He’s been called a political UFO, or the candidate of “marketing”; he’s never held elected office, but 39-year-old Emmanuel Macron is more likely than not to be the next president of France. Last week there were rumblings of worry among Macron’s supporters, as if his Blairite neoliberalism would be seen, ultimately, as hollow by French voters. But he filled Bercy, a venue the size of U.S. pro hockey arena, Monday afternoon in Paris with a slick, well-produced rally, and he leads this morning’s polls. “We’re going to win” (“on va gagner“) and “Macron President” were the most popular chants for the Macronists, slogans devoid of much ideological content.
Macron is a bright young man of the technocratic center. If Mark Zuckerberg proves to have any talent as a speaker, it’s what his presidential campaign will look like. Macron is smart; he’s comfortable with intellectuals; he believes in the market, in modernity, in France’s future, in Europe’s future, in everyone’s future. He was a successful investment banker, became a top economic minister in François Hollande’s very unpopular Socialist government, pushed through some pro-business measures to no great effect, left to form En Marche, his own centrist party. Anti-Macron posters have shown up around Paris recently, showing Macron looking into the mirror and seeing Hollande, one with a photo of the two in embrace. Hollande has intimated he would probably vote for Hollande, rather than the more left-wing candidate (Benoît Hamon) of his own party.
I signed up on the internet for a ticket for the rally, then got into the wrong line out of the subway, the line reserved for core supporters, who would be on the floor of the hall, right in front of the podium. I got through the frisking part of security fine with my American passport and ticket, but subsequently realized I didn’t have the orange plastic bracelet everyone else around me had. But there was no way to leave or go around to the main entrance, against the flow of the crowd though the gates. I spoke to one of the middle-aged Macron rally aides, identified myself as a journalist (but with no French credentials) and prepared to leave and go have a sandwich and a beer once the entering crush died down. But shortly thereafter a Macron aide approached me and snapped one of the special orange bracelets on my wrist. I could attend, and be part of the inner circle yet!
The rally was loud and slick. The crowd was warmed up with speakers and videos, a French-Algerian former rugby star who had become a successful businessman was the first and particularly effective. The crowd was a melange of Paris bobo (David Brooks’s phrase “bourgeois bohemians” has caught on in France in ways it never did in the United States) and the traditional socialist electorate of teachers and civil servants. A fair number of blacks, maybe 5–10 percent, reflective of the French population, many in mixed couples of both sorts. I saw no one who was self-evidently Muslim. In one of the campaign videos, there’s a three- or four-second cut of Macron sharing what appears to be a very good private joke with a woman in a headscarf, but I didn’t see anyone like that in the actual crowd.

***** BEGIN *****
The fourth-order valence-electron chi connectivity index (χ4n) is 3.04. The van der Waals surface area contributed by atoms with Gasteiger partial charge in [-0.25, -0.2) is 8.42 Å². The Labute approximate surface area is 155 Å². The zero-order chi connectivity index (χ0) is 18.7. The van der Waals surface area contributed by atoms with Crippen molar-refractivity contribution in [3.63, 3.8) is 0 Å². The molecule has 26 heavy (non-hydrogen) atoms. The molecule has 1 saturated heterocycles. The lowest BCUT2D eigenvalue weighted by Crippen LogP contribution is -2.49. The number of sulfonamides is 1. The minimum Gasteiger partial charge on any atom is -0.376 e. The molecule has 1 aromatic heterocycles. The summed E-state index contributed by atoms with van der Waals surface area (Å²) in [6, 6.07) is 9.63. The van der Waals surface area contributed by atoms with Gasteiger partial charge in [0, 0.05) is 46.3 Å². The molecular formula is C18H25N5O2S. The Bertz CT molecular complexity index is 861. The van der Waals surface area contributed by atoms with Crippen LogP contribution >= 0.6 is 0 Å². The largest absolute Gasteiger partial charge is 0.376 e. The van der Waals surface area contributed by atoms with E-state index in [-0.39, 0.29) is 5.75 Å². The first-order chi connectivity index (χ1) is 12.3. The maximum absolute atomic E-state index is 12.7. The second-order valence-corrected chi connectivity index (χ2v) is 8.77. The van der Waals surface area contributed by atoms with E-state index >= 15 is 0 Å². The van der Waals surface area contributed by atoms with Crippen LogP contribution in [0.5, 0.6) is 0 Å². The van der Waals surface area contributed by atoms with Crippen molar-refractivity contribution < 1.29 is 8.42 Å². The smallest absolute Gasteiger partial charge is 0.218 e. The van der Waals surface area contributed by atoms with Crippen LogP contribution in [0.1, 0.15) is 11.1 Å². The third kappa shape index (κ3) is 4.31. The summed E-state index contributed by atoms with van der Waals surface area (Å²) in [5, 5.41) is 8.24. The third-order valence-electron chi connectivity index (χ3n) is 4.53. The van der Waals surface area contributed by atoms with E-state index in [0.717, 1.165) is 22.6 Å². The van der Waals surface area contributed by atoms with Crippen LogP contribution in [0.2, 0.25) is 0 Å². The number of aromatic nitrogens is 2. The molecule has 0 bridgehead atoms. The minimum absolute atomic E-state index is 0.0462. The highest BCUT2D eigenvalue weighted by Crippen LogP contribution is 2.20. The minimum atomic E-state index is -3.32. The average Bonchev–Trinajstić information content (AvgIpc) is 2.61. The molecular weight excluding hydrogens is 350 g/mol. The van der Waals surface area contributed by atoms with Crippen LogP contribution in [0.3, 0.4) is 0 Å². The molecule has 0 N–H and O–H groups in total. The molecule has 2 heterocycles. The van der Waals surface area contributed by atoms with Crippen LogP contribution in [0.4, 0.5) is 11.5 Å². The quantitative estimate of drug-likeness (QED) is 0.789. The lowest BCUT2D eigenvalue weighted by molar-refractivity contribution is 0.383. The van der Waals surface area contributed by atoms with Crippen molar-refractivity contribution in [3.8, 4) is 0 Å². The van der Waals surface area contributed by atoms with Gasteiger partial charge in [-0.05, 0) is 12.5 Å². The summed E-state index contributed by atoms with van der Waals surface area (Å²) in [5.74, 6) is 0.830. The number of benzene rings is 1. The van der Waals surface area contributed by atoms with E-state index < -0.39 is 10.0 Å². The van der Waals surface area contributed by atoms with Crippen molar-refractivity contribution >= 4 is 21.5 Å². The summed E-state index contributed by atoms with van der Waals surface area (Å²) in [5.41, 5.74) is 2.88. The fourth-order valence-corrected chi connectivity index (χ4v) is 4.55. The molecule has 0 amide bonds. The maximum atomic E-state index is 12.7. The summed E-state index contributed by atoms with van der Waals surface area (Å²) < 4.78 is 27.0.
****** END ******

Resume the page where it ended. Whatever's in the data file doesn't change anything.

Macron is a good enough speaker. His party’s themes are hope and confidence for the future. No to Sens Commun (the traditionalist mass movement that arose in opposition to gay-marriage legislation) yes to abortion, yes to belonging to Europe, yes to what the French call le mariage pour tous.
When Macron came on, there wasn’t that much new to say. He had, I thought, one telling line: France needs “not Thatcher, not Trotsky, not Maurras”—an amusing and effective way of caricaturizing his three main opponents, Fillon, Mélenchon, and Le Pen. Above all France should be be confident in its future, Europe should be confident. The future of France will be as bright as its past. We are the heirs of a France conquerante et confidente.
He paid an homage to the ’68 generation (of Dylan and Walesa and Havel) including with them Rocard and Mitterrand, socialists who are a good deal older. He praised those who had vanquished totalitarianism. He praised innovative France, and the France that renews itself. He spent a long time quoting a letter Diderot wrote to his mistress, in the fading candlelight. “Know, above all, that I love you” was the punchline, and the crowd burst into applause.
Macron is an appealing candidate in many ways and would be more so under different circumstances. It would be hard to feel angry with the people who flocked to Bercy Monday afternoon, all of whom seemed like nice people. The question of course is whether France is in sufficient state of crisis that some modernized and appropriate dose of Thatcher and Maurras—well not really Maurras, more de Gaulle—and probably not too much of Trotsky is what the country seeks, and needs.
I rushed to the Le Pen rally as Macron was wrapping up, and will write about that later. But as a hint: she was effective, she really stands for something; I’m already waffling on my previous prediction she won’t make the second round. I’m including some photos of the Macron event.
Update: Since I left the Macron rally right before the end, I didn’t see that he apparently brought on stage next to him a young woman in a headscarf for the final, exultant, group singing of the Marseilleise.